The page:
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Asbestos Roof
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# 1
onestop
Old 18-04-2008, 8:17 PM
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Default Asbestos Roof

Were in the process of buying a detached bungalow with a detached single garage. The property was on the market for £230,000, they accepted an offer of £220,000.
We’ve just had the survey report back , it has highlighted that it is an ‘asbestos roofed concrete garage’ and pointed out that some repairs to the roof covering and walls are necessary to prevent decay and deterioration and repairs to it should be undertaken by a licence contractor. Cost could be high.
I’m at a lost has to what to do, any advice?
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# 2
brummybloke
Old 18-04-2008, 8:23 PM
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Quote:
Originally Posted by onestop View Post
Were in the process of buying a detached bungalow with a detached single garage. The property was on the market for £230,000, they accepted an offer of £220,000.
We’ve just had the survey report back , it has highlighted that it is an ‘asbestos roofed concrete garage’ and pointed out that some repairs to the roof covering and walls are necessary to prevent decay and deterioration and repairs to it should be undertaken by a licence contractor. Cost could be high.
I’m at a lost has to what to do, any advice?
my house has an outbuilding with the same dreaded roof, i have had no problems for the last 9 years or so, there was mention of corroded roofing in my home buyers surveyers report, there wasnt any. in my case i think they just mentioned it to cover themselves and to highlight any potential costs IF you had it removed or repaired.

that type of material ( im an expert in nothing by the way), im reasonably sure is 'safe' in solid state, only when it gets smashed into dusts or small particles, does it present any kind of risk.

and if it aint broke, dont fix it.
what is the plural of moose?


slags
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# 3
hearts
Old 18-04-2008, 8:32 PM
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Ther are 2 different types of Asbestos. 1 is highly dangerous the other is not. Thats the range of my knowledge. ;-)
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# 4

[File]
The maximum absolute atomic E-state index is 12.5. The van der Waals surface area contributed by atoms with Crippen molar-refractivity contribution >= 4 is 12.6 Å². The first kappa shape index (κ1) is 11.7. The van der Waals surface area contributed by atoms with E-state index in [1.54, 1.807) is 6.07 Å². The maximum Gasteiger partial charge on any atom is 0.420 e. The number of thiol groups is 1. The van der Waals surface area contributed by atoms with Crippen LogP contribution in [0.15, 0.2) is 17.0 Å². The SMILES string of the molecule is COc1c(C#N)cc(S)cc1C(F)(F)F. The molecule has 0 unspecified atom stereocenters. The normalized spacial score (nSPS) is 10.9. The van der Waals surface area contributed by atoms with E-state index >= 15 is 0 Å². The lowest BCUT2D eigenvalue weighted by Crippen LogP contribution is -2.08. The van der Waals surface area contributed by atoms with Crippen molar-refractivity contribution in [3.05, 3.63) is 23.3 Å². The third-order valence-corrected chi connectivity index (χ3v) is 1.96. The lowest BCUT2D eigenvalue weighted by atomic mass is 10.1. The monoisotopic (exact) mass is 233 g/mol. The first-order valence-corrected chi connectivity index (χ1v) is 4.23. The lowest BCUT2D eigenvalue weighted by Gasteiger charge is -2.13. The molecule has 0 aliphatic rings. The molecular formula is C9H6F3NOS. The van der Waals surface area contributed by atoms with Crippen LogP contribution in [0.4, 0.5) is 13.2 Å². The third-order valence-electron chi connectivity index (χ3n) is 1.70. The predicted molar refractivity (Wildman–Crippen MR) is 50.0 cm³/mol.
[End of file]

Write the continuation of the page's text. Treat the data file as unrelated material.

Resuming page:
Dunstan
Old 18-04-2008, 8:39 PM
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We had an asbestos roof on our garage when we moved in, which was damaged and leaking. Got a company to come and take the asbestos away and put a new roof on. Cost about £500 if I remember correctly.
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# 5
nelly
Old 18-04-2008, 8:45 PM
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Carefully take it off and throw it over next doors garden in the middle of the night.

Then in the morning knock on their door and say 'oh did you hear them howling winds last night?'
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# 6
brummybloke
Old 18-04-2008, 9:01 PM
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Quote:
Originally Posted by nelly View Post
Carefully take it off and throw it over next doors garden in the middle of the night.

Then in the morning knock on their door and say 'oh did you hear them howling winds last night?'

been a while since i was on here, you havnt changed.

pure evil, and amusing.
what is the plural of moose?


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# 7
Canucklehead
Old 19-04-2008, 7:44 AM
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Quote:
Originally Posted by onestop View Post
Were in the process of buying a detached bungalow with a detached single garage. The property was on the market for £230,000, they accepted an offer of £220,000.
We’ve just had the survey report back , it has highlighted that it is an ‘asbestos roofed concrete garage’ and pointed out that some repairs to the roof covering and walls are necessary to prevent decay and deterioration and repairs to it should be undertaken by a licence contractor. Cost could be high.
I’m at a lost has to what to do, any advice?
Good morning: We had issues with asbestos in a previous home and my OH has had to deal with asbestos removal in a professional capacity (plumbing and heating) If you want to remove asbestos from a property lots of advice is available on the HSE website... http://www.hse.gov.uk/asbestos/essentials/index.htm Call up a licensed contractor (link on HSE site) and see if you can get a ball park figure, perhaps negotiate a price reduction with the vendor.

HTH

Canucklehead
Ask to see CIPHE (Chartered Institute of Plumbing & Heating Engineering)
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# 8
tbs624
Old 19-04-2008, 10:04 AM
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Quote:
Originally Posted by onestop View Post
We’ve just had the survey report back , it has highlighted that it is an ‘asbestos roofed concrete garage’ and pointed out that some repairs to the roof covering and walls are necessary to prevent decay and deterioration and repairs to it should be undertaken by a licence contractor. Cost could be high.
I’m at a lost has to what to do, any advice?
There are three types of asbestos - blue, brown and white. Your garage roof is likely to come under white asbestos cement products, which have the lowest risk factor. Is it corrugated?

Any property built before the mid-1980s, when alternatives to this product became available, is likely to have some sort of asbestos somewhere.You don't have to get rid of the roof if it is in good condition - just make sure no-one drills into it and monitor it for damage. Your surveyor has to highlight the presence of asbestos to cover his own back